The Milwaukee Community Journal, the state's largest-circulation black newspaper, has supported the program from its inception. Mikel Holt, the paper's editor, has little sympathy for the administrators of the Milwaukee public school system, which has a dropout rate of 40 percent for low-income black students and which graduates students with an average GPA of 1.7.

Race, he emphasizes, is simply not an issue in this debate. Of the half-dozen private schools that have so far signed up to participate in the program, all are predominantly black and financially strapped -- and they still do a better job of educating students than the public schools. The Harambee Community School, for example, graduates 98 percent of its students, 89 percent of whom go on to college; the Bruce Guadalupe Community School, which caters to the poorest of the poor in Milwaukee (the school is itself in debt and in danger of having to shut down), is recognized nationwide as providing at-risk students with a decent education in a concerned environment.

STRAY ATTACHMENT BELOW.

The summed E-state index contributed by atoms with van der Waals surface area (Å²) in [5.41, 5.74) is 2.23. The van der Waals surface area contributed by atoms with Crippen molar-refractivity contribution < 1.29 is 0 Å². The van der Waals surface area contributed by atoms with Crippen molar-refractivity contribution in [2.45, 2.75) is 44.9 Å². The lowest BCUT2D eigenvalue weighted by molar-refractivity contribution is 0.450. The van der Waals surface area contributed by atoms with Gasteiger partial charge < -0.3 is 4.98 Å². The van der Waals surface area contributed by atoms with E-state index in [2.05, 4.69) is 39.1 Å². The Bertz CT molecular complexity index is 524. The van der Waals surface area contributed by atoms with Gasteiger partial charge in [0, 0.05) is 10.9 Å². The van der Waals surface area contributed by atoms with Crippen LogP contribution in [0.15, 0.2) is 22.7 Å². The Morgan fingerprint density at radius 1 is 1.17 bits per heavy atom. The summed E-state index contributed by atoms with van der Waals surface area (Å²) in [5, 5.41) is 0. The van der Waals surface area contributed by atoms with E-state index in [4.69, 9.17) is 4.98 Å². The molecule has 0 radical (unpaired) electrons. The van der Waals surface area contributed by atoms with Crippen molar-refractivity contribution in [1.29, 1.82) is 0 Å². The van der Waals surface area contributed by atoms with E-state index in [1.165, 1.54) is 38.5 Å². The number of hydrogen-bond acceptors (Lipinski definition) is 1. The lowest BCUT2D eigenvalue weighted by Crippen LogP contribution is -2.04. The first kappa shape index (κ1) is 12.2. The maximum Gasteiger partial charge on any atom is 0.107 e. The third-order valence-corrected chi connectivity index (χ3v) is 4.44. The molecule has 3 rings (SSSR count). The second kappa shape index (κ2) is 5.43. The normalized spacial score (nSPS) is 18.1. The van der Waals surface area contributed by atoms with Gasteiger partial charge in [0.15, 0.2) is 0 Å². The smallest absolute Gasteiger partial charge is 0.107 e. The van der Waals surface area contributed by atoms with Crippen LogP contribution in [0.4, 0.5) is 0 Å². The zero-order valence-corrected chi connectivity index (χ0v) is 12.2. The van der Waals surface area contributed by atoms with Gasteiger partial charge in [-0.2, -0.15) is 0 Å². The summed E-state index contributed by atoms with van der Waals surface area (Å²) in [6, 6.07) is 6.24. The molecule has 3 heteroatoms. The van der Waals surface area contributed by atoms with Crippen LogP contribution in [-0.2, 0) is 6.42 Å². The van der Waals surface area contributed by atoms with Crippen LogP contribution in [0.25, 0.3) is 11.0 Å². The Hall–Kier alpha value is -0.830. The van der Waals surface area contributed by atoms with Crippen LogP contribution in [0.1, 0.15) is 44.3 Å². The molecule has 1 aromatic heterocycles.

"The poor, understaffed schools are doing a better job," says Holt. The formula is familiar: "They feature strong parental input into the educational process." The public school system, with its unwieldy bureaucracy and emphasis on central planning, "has broken the bond between parent and school," says Holt.

Those who have brought suit against the Milwaukee program are clearly interested in saving face. In their efforts to do so, they find themselves having to argue the following illogical propositions:

1) Uniformity is desirable in and of itself. In other words, it is better for all indigent children to receive a uniformly bad education than for some children to obtain a good one.

2) The absence of government regulations equals the absence of standards, e.g., institutions cannot draw on common sense, personal integrity, ethical or religious considerations, in developing a strong internal set of standards.

Members of the educational establishment, like some social activists, have a vested interest in perpetuating problems until they can be solved in a global and dramatic way -- one that also, of course, brings them personal satisfaction and professional glory. Polly Williams, the black state legislator who authored the parental-choice bill, has a ready reply for those who see their positions threatened: "If you are all worried about your jobs, try doing them better."

The writer is associate editor at the Ethics and Public Policy Center.